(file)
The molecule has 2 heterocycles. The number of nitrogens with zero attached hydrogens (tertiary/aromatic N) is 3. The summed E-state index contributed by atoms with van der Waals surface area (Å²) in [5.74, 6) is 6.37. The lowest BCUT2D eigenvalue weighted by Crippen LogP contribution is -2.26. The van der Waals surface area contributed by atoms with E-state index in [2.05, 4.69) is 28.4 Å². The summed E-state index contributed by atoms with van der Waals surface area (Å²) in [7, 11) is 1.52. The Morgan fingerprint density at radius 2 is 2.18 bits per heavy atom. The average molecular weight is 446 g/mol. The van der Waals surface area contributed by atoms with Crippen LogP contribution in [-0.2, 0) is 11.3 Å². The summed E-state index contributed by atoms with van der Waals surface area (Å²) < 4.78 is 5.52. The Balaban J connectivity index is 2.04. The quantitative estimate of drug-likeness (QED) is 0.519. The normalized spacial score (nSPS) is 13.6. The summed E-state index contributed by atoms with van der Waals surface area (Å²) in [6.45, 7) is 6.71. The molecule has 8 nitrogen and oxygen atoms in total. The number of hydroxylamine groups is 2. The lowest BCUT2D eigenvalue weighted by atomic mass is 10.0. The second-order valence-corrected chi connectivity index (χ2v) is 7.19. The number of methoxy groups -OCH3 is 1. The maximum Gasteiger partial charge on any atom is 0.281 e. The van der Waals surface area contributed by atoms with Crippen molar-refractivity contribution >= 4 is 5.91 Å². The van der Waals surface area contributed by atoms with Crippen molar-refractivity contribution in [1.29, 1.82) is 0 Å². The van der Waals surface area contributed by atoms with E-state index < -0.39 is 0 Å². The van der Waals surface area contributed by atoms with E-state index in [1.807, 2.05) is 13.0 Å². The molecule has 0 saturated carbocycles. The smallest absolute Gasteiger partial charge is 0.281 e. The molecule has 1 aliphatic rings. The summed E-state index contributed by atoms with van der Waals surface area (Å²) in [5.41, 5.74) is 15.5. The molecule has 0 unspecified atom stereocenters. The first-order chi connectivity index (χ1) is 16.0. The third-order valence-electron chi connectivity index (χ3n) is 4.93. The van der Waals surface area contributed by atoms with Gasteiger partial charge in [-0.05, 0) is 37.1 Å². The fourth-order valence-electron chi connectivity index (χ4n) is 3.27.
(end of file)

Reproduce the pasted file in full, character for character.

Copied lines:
The molecule has 2 heterocycles. The number of nitrogens with zero attached hydrogens (tertiary/aromatic N) is 3. The summed E-state index contributed by atoms with van der Waals surface area (Å²) in [5.74, 6) is 6.37. The lowest BCUT2D eigenvalue weighted by Crippen LogP contribution is -2.26. The van der Waals surface area contributed by atoms with E-state index in [2.05, 4.69) is 28.4 Å². The summed E-state index contributed by atoms with van der Waals surface area (Å²) in [7, 11) is 1.52. The Morgan fingerprint density at radius 2 is 2.18 bits per heavy atom. The average molecular weight is 446 g/mol. The van der Waals surface area contributed by atoms with Crippen LogP contribution in [-0.2, 0) is 11.3 Å². The summed E-state index contributed by atoms with van der Waals surface area (Å²) < 4.78 is 5.52. The Balaban J connectivity index is 2.04. The quantitative estimate of drug-likeness (QED) is 0.519. The normalized spacial score (nSPS) is 13.6. The summed E-state index contributed by atoms with van der Waals surface area (Å²) in [6.45, 7) is 6.71. The molecule has 8 nitrogen and oxygen atoms in total. The number of hydroxylamine groups is 2. The lowest BCUT2D eigenvalue weighted by atomic mass is 10.0. The second-order valence-corrected chi connectivity index (χ2v) is 7.19. The number of methoxy groups -OCH3 is 1. The maximum Gasteiger partial charge on any atom is 0.281 e. The van der Waals surface area contributed by atoms with Crippen molar-refractivity contribution >= 4 is 5.91 Å². The van der Waals surface area contributed by atoms with Crippen molar-refractivity contribution in [1.29, 1.82) is 0 Å². The van der Waals surface area contributed by atoms with E-state index < -0.39 is 0 Å². The van der Waals surface area contributed by atoms with E-state index in [1.807, 2.05) is 13.0 Å². The molecule has 0 saturated carbocycles. The smallest absolute Gasteiger partial charge is 0.281 e. The molecule has 1 aliphatic rings. The summed E-state index contributed by atoms with van der Waals surface area (Å²) in [5.41, 5.74) is 15.5. The molecule has 0 unspecified atom stereocenters. The first-order chi connectivity index (χ1) is 16.0. The third-order valence-electron chi connectivity index (χ3n) is 4.93. The van der Waals surface area contributed by atoms with Gasteiger partial charge in [-0.05, 0) is 37.1 Å². The fourth-order valence-electron chi connectivity index (χ4n) is 3.27.